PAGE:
stealth, i hate to be the bearer of bad news, but a UNION query cannot assign three different column names to the same column -- in your code, there is only one column name, and it is C



    oh, and by the way, the same question was also asked in the SQL Server forum, and there is a much simpler solution

    if i recall correctly, however, i don't think db2 will allow a query without a FROM clause

    is there the equivalent of a DUAL table in db2?
    rudy.ca | @rudydotca
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  5. #5
    Join Date
    May 2009
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    508
    Provided Answers: 1
    Aargh, that is what I get for trying to think before my first cup of coffee...

    Thanks for catching that r937 (and it is not bad news if it results in a correct answer).
    Here is a (hopfully) correct solution if you want all the values on one row:
    Code:
    SELECT SUM(CASE TAB_TYPE WHEN 'C' THE CNT ELSE 0 END) AS C
         , SUM(CASE TAB_TYPE WHEN 'H' THE CNT ELSE 0 END) AS H
         , SUM(CASE TAB_TYPE WHEN 'A' THE CNT ELSE 0 END) AS A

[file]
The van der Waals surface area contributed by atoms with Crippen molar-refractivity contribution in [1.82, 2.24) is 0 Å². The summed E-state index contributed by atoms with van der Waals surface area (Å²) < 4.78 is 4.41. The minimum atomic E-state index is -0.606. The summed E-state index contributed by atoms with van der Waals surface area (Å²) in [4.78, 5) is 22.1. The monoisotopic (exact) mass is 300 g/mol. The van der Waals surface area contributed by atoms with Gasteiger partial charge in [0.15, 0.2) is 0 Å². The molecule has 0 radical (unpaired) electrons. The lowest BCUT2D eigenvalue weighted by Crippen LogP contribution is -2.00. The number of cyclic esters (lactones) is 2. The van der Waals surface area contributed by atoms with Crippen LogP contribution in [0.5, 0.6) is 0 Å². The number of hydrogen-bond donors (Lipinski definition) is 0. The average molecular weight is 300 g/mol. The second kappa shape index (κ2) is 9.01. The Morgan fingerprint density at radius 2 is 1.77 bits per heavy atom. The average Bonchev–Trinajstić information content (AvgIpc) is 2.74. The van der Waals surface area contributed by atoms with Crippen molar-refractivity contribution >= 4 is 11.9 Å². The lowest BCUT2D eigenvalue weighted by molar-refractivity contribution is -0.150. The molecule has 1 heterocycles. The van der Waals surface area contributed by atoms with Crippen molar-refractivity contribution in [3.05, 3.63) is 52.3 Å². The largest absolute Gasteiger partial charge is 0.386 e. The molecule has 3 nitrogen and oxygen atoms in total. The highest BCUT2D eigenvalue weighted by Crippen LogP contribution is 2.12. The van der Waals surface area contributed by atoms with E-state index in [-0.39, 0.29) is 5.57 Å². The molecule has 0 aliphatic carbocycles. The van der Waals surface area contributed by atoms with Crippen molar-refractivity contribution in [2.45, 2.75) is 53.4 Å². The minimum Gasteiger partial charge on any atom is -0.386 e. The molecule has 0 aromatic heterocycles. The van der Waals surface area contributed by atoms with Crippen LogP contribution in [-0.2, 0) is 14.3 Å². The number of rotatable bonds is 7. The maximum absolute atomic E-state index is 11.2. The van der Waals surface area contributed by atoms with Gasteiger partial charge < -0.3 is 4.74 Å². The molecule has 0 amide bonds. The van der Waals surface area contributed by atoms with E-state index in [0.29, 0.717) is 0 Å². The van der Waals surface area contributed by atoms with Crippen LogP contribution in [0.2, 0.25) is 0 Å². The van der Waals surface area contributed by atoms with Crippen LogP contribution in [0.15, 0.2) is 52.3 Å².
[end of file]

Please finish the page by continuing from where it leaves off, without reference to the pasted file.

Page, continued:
, SUM(CNT) AS TOTAL
    FROM (
          SELECT 'C' AS TAB_TYPE , COUNT(*) AS CNT
          FROM CURRENT
          UNION ALL
          SELECT 'H' AS TAB_TYPE , COUNT(*) AS CNT
          FROM HISTORY
          UNION ALL
          SELECT 'A' AS TAB_TYPE , COUNT(*) AS CNT
          FROM ARCHIVE
         ) AS NT;

  6. #6
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    Apr 2002
    Location
    Toronto, Canada
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    Quote Originally Posted by r937
    is there the equivalent of a DUAL table in db2?
    why, yes, yes there is, i found it here

    Code:
    SELECT ( SELECT COUNT(*) FROM current )
         + ( SELECT COUNT(*) FROM history )